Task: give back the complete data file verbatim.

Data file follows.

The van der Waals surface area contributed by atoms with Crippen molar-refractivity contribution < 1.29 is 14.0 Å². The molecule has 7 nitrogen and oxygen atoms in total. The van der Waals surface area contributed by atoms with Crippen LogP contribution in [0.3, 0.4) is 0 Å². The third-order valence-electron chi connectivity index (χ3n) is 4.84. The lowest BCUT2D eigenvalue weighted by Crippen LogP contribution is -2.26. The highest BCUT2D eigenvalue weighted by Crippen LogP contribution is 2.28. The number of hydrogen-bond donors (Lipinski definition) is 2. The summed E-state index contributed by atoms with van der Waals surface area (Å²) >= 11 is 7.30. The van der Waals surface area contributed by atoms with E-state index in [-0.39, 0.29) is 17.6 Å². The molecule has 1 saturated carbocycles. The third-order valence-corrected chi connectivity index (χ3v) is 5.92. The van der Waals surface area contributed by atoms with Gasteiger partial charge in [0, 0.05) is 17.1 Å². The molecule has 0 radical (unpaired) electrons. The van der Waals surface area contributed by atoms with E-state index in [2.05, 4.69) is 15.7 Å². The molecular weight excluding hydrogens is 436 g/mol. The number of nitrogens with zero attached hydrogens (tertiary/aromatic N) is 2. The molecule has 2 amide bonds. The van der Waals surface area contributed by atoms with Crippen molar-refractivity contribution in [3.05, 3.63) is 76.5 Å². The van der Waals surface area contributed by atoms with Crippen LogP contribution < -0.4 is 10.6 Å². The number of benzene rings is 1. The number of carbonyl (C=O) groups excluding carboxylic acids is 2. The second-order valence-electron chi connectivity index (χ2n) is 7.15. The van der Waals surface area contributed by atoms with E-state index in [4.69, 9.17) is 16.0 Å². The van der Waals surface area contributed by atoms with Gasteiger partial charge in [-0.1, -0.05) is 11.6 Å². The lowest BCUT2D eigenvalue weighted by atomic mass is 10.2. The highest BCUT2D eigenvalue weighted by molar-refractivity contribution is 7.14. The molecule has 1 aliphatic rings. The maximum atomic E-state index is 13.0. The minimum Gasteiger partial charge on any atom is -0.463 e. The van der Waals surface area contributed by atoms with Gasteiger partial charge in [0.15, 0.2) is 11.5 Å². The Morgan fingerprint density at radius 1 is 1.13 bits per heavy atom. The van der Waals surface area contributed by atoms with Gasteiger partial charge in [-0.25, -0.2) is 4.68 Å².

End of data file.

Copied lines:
The van der Waals surface area contributed by atoms with Crippen molar-refractivity contribution < 1.29 is 14.0 Å². The molecule has 7 nitrogen and oxygen atoms in total. The van der Waals surface area contributed by atoms with Crippen LogP contribution in [0.3, 0.4) is 0 Å². The third-order valence-electron chi connectivity index (χ3n) is 4.84. The lowest BCUT2D eigenvalue weighted by Crippen LogP contribution is -2.26. The highest BCUT2D eigenvalue weighted by Crippen LogP contribution is 2.28. The number of hydrogen-bond donors (Lipinski definition) is 2. The summed E-state index contributed by atoms with van der Waals surface area (Å²) >= 11 is 7.30. The van der Waals surface area contributed by atoms with E-state index in [-0.39, 0.29) is 17.6 Å². The molecule has 1 saturated carbocycles. The third-order valence-corrected chi connectivity index (χ3v) is 5.92. The van der Waals surface area contributed by atoms with Gasteiger partial charge in [0, 0.05) is 17.1 Å². The molecule has 0 radical (unpaired) electrons. The van der Waals surface area contributed by atoms with E-state index in [2.05, 4.69) is 15.7 Å². The molecular weight excluding hydrogens is 436 g/mol. The number of nitrogens with zero attached hydrogens (tertiary/aromatic N) is 2. The molecule has 2 amide bonds. The van der Waals surface area contributed by atoms with Crippen molar-refractivity contribution in [3.05, 3.63) is 76.5 Å². The van der Waals surface area contributed by atoms with Crippen LogP contribution < -0.4 is 10.6 Å². The number of benzene rings is 1. The number of carbonyl (C=O) groups excluding carboxylic acids is 2. The second-order valence-electron chi connectivity index (χ2n) is 7.15. The van der Waals surface area contributed by atoms with E-state index in [4.69, 9.17) is 16.0 Å². The van der Waals surface area contributed by atoms with Gasteiger partial charge in [-0.1, -0.05) is 11.6 Å². The lowest BCUT2D eigenvalue weighted by atomic mass is 10.2. The highest BCUT2D eigenvalue weighted by molar-refractivity contribution is 7.14. The molecule has 1 aliphatic rings. The maximum atomic E-state index is 13.0. The minimum Gasteiger partial charge on any atom is -0.463 e. The van der Waals surface area contributed by atoms with Gasteiger partial charge in [0.15, 0.2) is 11.5 Å². The Morgan fingerprint density at radius 1 is 1.13 bits per heavy atom. The van der Waals surface area contributed by atoms with Gasteiger partial charge in [-0.25, -0.2) is 4.68 Å².